Joseph K. Myers


The performance of the previous header-parser was extremely good.

When I rewrote it, I decided to do comparisons. I was fairly sure my new ideas were good, but I wanted to make sure. The new version doesn't use pointers at all: it uses numbers. My original experience with this was in making input transformation objects, which worked faster and better this way.

Unfortunately, no other servers to my knowledge can have their header parsers extracted for testing like this.


The graphs are all showing the performance of the header-parsers in parsing 20,000 HTTP request-style headers.

The number of lines within each header is shown along the x-axis. The size of a header with one line is 28 bytes, for example, or with 20 lines, it is 541 bytes.

Time in seconds is shown along the y-axis.

The name of the program is given in the title of the graph, with an indication of whether or not the program is compiled with optimization.

All of them were compiled with gcc-3.3, on the same machine.


take-header, the first header parser (truthfully, about the fourth edition that I have written as an an algorithm in C for interpreting HTTP-like headers); with no compiler optimizations


take-header, the identical program, with -O3 compiler optimization


readheader, the newer parser; without compiler optimizations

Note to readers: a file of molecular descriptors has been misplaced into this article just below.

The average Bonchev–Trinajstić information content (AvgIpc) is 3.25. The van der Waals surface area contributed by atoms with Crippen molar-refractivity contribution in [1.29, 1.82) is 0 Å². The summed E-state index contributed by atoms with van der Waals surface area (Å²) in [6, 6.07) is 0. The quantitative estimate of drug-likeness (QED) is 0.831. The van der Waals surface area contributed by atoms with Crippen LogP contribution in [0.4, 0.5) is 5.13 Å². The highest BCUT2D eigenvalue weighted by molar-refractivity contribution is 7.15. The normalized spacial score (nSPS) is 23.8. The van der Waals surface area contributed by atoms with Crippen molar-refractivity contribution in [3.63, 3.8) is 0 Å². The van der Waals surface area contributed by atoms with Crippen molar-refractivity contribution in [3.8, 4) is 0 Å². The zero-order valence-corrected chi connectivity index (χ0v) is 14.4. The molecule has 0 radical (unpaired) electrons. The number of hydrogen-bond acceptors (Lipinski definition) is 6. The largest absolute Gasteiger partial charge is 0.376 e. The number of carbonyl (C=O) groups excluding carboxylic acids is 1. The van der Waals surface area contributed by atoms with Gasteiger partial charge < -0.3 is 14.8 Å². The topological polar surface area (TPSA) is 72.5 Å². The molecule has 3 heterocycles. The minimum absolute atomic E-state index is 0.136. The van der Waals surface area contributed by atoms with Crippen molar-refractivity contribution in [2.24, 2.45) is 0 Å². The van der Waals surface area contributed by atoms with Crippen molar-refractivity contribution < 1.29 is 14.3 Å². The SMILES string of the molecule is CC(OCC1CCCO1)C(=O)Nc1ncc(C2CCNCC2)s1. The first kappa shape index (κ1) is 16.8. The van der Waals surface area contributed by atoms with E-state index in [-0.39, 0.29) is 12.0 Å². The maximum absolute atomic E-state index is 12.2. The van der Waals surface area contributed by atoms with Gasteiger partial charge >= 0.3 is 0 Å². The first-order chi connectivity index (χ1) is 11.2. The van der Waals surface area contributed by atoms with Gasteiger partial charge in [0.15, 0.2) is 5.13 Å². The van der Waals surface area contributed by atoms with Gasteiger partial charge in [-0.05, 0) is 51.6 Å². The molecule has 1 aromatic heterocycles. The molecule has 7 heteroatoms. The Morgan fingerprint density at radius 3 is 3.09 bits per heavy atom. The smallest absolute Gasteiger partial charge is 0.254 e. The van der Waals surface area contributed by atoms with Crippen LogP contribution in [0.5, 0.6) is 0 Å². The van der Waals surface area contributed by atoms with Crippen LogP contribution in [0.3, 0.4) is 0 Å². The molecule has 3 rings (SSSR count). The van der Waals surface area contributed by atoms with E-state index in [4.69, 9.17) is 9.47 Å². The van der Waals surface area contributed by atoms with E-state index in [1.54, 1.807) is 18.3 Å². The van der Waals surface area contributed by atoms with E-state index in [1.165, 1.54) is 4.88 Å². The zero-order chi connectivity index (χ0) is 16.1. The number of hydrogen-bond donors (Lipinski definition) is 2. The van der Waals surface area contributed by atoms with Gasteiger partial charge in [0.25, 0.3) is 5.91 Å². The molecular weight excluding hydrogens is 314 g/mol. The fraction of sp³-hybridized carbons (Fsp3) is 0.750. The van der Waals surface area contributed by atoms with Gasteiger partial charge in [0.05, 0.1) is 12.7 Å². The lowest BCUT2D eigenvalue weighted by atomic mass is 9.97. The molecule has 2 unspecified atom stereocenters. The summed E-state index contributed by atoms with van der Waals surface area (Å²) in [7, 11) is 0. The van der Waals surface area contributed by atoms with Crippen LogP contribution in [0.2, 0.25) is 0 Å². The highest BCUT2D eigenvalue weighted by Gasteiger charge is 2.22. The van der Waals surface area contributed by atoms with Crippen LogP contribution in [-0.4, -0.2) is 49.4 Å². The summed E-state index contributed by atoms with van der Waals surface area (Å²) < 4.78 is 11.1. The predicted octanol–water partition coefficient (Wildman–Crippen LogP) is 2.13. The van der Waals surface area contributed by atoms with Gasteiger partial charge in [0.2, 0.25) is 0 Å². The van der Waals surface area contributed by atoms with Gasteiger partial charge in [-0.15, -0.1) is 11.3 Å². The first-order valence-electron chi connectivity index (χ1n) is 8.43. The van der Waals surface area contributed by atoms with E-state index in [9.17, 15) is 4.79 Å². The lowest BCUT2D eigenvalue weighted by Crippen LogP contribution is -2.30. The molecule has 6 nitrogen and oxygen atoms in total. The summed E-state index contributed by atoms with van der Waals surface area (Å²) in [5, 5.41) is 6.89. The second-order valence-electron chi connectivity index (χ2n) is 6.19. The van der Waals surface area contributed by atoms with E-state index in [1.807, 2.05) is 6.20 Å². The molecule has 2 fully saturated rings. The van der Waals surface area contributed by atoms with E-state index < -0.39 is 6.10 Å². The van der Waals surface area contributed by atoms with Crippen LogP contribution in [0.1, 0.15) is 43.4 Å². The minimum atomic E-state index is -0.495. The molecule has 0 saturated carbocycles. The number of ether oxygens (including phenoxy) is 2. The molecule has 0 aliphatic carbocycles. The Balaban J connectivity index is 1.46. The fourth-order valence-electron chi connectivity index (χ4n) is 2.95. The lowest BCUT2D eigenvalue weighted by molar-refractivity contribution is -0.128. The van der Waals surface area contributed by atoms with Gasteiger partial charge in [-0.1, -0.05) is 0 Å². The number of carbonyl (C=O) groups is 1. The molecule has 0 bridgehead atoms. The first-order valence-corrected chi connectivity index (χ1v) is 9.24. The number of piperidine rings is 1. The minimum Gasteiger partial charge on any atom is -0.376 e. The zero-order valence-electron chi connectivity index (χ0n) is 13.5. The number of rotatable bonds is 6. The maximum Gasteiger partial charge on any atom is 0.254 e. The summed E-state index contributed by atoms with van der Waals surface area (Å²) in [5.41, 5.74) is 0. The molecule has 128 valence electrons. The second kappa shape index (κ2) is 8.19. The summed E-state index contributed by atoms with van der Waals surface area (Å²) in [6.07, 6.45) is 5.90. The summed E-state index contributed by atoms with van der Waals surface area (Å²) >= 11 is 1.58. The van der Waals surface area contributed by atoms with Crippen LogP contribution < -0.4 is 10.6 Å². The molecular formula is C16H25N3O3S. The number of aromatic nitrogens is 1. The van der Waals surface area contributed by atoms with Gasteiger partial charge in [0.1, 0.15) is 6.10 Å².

readheader again, with -O3 compiler optimization



Without optimization, take-header can accept 20,000 single-line headers (560,000 bytes) in .078 s (709,858 B/s), or the same number of twenty-line headers (10,820,000 bytes) in .943 (11,476,392).

readheader can do this in .056 (10,044,483) or .719 (15,041,921), respectively.

With optimization it is, .0546 (10,273,344) and .536 (20,186,341) for take-header, or .0348 (16,112,790) and .401 (27,008,340) for the readheader.


In my judgment, these results show that both header parsers are much better than other algorithms which are not as carefully designed. These header parsers are designed for abstract input-output with full buffer capacity, and work for any predetermined settings of maximum buffer size or limiting number of lines per header.

Between themselves, readheader performs 34% better, besides being more efficient to program by eliminating the archaic \0 methodology of strings, and by eliminating the need for any strlen() calculation.

Further results of general-purpose header-parsers


The conditional expressions and order of operations can be further reduced with a form of optimization mathematics, and use of Venn diagrams.